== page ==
Baby-lobster escorts wanted
FEELING GUILTY ABOUT THAT LOBSTER YOU ATE Now’s your chance to make up for it.” That’s how training officer Hannah pitched a visit to the National Lobster Hatchery to the University of Bristol diving club.
The hatchery is in Padstow, on Cornwall’s north coast, and works to improve the lobster fishery by captive rearing of juvenile lobsters.
Once a batch of lobsters has been reared, they then have to be returned to the wild in a way that encourages as many as possible to survive the process, and continue growing to adulthood.
This is where divers can get involved, by carrying trays of baby lobsters to the seabed and releasing them as close as possible to a suitable habitat.
All very simple in principle, but the logistics soon become complicated.
Once removed from the constantly circulating water of the hatchery tanks, the baby lobsters can survive for only a few hours before having to be released into the sea, so they have to be collected from the hatchery on the morning of their release.
A baby lobster’s favourite food is… other baby lobsters, and they are very aggressive, so they need to be kept separated. The best way to do this is to keep them in the cells the hatchery uses right up until they are released on the seabed. So trays of cells have to be transported to the dive site, with empty trays and cells being returned to the hatchery afterwards.
Lobster cells are arranged into blocks of 6 by 14, or 84 baby lobsters per block, which fits nicely into a shallow plastic crate. A typical release will involve 1000 babies, or 12 crates of 84 cells. This is enough to fill the back of a big estate car.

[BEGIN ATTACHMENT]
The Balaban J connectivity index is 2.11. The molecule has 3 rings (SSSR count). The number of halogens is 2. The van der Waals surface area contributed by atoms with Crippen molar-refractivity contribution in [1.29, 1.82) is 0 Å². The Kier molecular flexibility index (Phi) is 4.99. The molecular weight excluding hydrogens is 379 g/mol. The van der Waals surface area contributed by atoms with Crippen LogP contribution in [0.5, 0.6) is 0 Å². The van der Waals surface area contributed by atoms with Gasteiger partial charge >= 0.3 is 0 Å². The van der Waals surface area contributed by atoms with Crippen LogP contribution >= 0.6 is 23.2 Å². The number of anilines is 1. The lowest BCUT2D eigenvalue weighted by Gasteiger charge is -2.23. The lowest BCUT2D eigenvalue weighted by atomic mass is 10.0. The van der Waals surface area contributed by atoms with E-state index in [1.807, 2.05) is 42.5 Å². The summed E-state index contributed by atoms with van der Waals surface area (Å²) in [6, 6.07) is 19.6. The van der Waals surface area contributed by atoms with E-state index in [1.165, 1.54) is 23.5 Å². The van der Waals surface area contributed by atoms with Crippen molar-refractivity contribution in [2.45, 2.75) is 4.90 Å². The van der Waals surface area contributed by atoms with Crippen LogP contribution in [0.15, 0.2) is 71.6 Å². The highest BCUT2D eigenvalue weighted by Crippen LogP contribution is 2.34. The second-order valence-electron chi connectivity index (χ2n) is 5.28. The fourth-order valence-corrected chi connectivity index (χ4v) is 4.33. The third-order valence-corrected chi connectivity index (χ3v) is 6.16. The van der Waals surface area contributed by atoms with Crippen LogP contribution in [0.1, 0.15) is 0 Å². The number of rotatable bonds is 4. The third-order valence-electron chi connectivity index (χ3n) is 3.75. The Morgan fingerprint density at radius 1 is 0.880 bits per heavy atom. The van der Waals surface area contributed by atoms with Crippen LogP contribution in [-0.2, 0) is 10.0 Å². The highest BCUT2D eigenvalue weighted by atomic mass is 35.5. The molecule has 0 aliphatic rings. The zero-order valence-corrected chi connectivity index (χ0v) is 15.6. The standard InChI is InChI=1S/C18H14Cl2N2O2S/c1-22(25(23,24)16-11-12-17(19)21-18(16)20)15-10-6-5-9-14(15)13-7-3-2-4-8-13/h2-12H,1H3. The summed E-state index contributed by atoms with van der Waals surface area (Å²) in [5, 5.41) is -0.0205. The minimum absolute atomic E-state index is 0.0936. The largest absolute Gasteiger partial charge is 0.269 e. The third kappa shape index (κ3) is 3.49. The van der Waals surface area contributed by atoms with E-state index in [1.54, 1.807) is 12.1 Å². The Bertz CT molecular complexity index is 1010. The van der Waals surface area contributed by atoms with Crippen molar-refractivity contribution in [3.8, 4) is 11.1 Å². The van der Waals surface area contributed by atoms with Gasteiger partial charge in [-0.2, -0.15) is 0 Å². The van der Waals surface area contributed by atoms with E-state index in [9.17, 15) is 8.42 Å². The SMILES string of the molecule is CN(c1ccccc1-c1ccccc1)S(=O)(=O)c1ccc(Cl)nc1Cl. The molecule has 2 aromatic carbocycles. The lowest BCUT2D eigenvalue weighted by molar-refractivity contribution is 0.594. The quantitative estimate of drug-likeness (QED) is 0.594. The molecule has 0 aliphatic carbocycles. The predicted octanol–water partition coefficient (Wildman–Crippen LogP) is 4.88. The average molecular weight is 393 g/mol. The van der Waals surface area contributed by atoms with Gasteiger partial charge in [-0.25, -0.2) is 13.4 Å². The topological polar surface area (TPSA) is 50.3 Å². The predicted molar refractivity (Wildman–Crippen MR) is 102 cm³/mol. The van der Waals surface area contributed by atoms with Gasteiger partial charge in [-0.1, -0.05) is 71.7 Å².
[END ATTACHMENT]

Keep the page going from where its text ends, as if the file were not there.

While lobsters in the past have been released via many ports around Cornwall, and as far away as the Scilly Isles, the club I joined for the day went for the simplest option, to get them straight on a boat from Padstow.
Harlyn Dive School operates from Rock, immediately across the estuary from Padstow.
IT’S A PERFECT JUNE DAY, and already way too hot to sit about in diving suits, when dive-school owners and instructors Steve and Andrew launch their 7.8m RIB. The Bristol University group leave their drysuits off for the short journey across the river to Padstow to collect a batch of baby lobsters. I am already regretting being half suited-up.
A last-minute complication is getting the trays from the hatchery to the RIB, where the only steps suitable for loading are at the opposite end of the harbour.
This is eventually solved by hatchery manager Dom Boothroyd and one of its researchers, using their cars.
By the time everyone has looked round the hatchery, been briefed on the release and loaded the RIB, we’re joined by Fowey BSAC, which has brought its boat along to help out.
A good job too, because, although the dive school’s RIB is coded for 10 divers, the crates of lobsters take up a fair bit of space, and I take up further space with my camera kit. Moving a few divers to the other RIB for the journey out makes things a lot more comfortable.
On a calm day like today, we may have all just about squashed into one boat with the lobsters, but it would have been an awful journey in a rough sea.
Steve has a good site selected, his usual training spot, tucked into a corner at Harlyn Bay and then out round the headland.
The ideal environment for the lobsters is a mixed substrate with patches of coarse sand, silt, gravel and rocks.